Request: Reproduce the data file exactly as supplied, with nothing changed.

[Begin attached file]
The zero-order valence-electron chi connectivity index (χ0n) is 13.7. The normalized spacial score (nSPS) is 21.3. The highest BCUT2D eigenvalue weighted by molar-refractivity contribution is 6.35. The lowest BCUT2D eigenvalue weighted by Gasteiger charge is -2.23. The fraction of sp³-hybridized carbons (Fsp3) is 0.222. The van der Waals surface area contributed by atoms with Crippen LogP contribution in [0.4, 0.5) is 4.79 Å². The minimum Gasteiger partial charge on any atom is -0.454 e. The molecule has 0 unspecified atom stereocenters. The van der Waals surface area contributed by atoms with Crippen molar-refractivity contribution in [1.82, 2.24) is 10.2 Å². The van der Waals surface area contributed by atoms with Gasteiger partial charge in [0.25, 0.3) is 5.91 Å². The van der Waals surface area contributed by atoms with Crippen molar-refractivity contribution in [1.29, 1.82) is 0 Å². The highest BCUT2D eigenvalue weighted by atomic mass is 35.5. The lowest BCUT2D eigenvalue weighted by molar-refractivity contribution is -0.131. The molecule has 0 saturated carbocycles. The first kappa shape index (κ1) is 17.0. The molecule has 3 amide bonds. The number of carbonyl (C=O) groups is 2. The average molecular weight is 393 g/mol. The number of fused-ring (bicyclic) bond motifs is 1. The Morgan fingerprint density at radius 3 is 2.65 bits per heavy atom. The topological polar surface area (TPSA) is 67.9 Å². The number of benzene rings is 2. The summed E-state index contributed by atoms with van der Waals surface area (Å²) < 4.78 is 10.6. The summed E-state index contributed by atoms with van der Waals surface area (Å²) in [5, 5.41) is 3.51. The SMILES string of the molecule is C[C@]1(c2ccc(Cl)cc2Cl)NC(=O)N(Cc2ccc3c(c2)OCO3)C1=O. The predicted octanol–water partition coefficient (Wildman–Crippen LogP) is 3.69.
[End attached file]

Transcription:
The zero-order valence-electron chi connectivity index (χ0n) is 13.7. The normalized spacial score (nSPS) is 21.3. The highest BCUT2D eigenvalue weighted by molar-refractivity contribution is 6.35. The lowest BCUT2D eigenvalue weighted by Gasteiger charge is -2.23. The fraction of sp³-hybridized carbons (Fsp3) is 0.222. The van der Waals surface area contributed by atoms with Crippen LogP contribution in [0.4, 0.5) is 4.79 Å². The minimum Gasteiger partial charge on any atom is -0.454 e. The molecule has 0 unspecified atom stereocenters. The van der Waals surface area contributed by atoms with Crippen molar-refractivity contribution in [1.82, 2.24) is 10.2 Å². The van der Waals surface area contributed by atoms with Gasteiger partial charge in [0.25, 0.3) is 5.91 Å². The van der Waals surface area contributed by atoms with Crippen molar-refractivity contribution in [1.29, 1.82) is 0 Å². The highest BCUT2D eigenvalue weighted by atomic mass is 35.5. The lowest BCUT2D eigenvalue weighted by molar-refractivity contribution is -0.131. The molecule has 0 saturated carbocycles. The first kappa shape index (κ1) is 17.0. The molecule has 3 amide bonds. The number of carbonyl (C=O) groups is 2. The average molecular weight is 393 g/mol. The number of fused-ring (bicyclic) bond motifs is 1. The Morgan fingerprint density at radius 3 is 2.65 bits per heavy atom. The topological polar surface area (TPSA) is 67.9 Å². The number of benzene rings is 2. The summed E-state index contributed by atoms with van der Waals surface area (Å²) < 4.78 is 10.6. The summed E-state index contributed by atoms with van der Waals surface area (Å²) in [5, 5.41) is 3.51. The SMILES string of the molecule is C[C@]1(c2ccc(Cl)cc2Cl)NC(=O)N(Cc2ccc3c(c2)OCO3)C1=O. The predicted octanol–water partition coefficient (Wildman–Crippen LogP) is 3.69.